Beerubbing

Because their prey is poisonous, bee-eaters undertake a complicated process to assure poison is removed before eating. After taking caught prey back to the perch, bee-eaters toss it into the air, catching it with its bill tip. They strike it several times against the perch. In an action called bee-rubbing, bee-eaters grab the insect's tail tip, quickly rubbing the body against the perch to squeeze out the bee's fluid. They gradually grab the insect around its abdomen in order to expel leftover venom, eventually tearing out the stinger and poison glands. The food is then safely swallowed whole.

on the species and soil type. The burrow ends in an unlined chamber nest.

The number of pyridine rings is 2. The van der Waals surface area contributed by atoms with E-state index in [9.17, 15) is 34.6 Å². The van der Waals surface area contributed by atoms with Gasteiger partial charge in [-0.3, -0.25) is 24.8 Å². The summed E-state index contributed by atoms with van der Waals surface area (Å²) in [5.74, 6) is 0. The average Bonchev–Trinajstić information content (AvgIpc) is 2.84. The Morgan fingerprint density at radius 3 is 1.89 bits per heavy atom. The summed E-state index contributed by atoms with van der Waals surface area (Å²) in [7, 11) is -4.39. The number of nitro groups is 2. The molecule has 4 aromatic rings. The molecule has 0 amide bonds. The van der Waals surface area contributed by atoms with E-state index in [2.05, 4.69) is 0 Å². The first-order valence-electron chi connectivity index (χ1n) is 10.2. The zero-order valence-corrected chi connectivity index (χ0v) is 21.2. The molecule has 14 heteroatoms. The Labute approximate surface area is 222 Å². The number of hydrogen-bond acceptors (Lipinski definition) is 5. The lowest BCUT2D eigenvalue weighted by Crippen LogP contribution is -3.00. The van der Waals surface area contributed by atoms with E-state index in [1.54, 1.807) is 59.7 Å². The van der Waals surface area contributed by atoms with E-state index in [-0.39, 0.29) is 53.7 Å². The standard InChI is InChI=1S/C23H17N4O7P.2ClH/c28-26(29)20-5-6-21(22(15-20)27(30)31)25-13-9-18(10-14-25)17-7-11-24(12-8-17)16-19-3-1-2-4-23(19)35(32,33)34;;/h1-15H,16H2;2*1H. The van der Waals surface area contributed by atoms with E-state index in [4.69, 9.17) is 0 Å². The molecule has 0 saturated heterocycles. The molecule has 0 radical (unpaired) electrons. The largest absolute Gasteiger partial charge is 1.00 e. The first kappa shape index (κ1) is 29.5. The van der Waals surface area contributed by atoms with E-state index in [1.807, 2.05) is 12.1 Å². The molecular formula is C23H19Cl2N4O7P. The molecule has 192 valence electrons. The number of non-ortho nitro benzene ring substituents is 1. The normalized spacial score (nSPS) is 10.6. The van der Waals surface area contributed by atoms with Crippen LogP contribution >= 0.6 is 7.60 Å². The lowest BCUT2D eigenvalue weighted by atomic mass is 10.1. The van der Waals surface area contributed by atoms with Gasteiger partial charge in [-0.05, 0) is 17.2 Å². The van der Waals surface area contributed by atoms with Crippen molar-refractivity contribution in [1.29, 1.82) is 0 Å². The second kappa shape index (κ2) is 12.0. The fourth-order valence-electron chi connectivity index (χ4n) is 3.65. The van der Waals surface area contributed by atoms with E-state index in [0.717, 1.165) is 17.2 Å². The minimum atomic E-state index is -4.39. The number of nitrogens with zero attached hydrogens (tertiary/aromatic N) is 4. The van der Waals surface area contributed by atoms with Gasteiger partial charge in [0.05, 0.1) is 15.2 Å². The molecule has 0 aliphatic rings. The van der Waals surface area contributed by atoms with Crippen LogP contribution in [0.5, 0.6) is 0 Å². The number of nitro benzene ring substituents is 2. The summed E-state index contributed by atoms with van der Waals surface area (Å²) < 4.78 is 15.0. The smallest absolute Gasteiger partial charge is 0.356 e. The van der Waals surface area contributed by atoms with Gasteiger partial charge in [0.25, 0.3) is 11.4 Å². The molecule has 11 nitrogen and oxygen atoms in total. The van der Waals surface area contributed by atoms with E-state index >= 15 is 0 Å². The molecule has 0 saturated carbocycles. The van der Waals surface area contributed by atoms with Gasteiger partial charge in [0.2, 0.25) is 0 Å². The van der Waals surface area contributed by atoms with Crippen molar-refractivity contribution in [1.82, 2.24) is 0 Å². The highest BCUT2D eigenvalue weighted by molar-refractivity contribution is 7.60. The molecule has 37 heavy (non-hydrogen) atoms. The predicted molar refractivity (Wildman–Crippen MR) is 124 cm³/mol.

Females lay two to four white eggs in the tropics, and up to seven eggs in drier climates. The incubation period (the time spent sitting on eggs) is eighteen to twenty-three days. Females do most of the incubating at night, while both share sitting duties during the day. Both parents share feeding of the young along with any helpers. Hatchlings are pink, blind, and naked. Their skin soon turns gray, eyes open, and spiny feathers appear. The nestling period (the time it takes young to leave the nest after hatching) is between twenty-four and thrity-two days. After one year, bee-eaters either breed or become a helper to a breeding pair.

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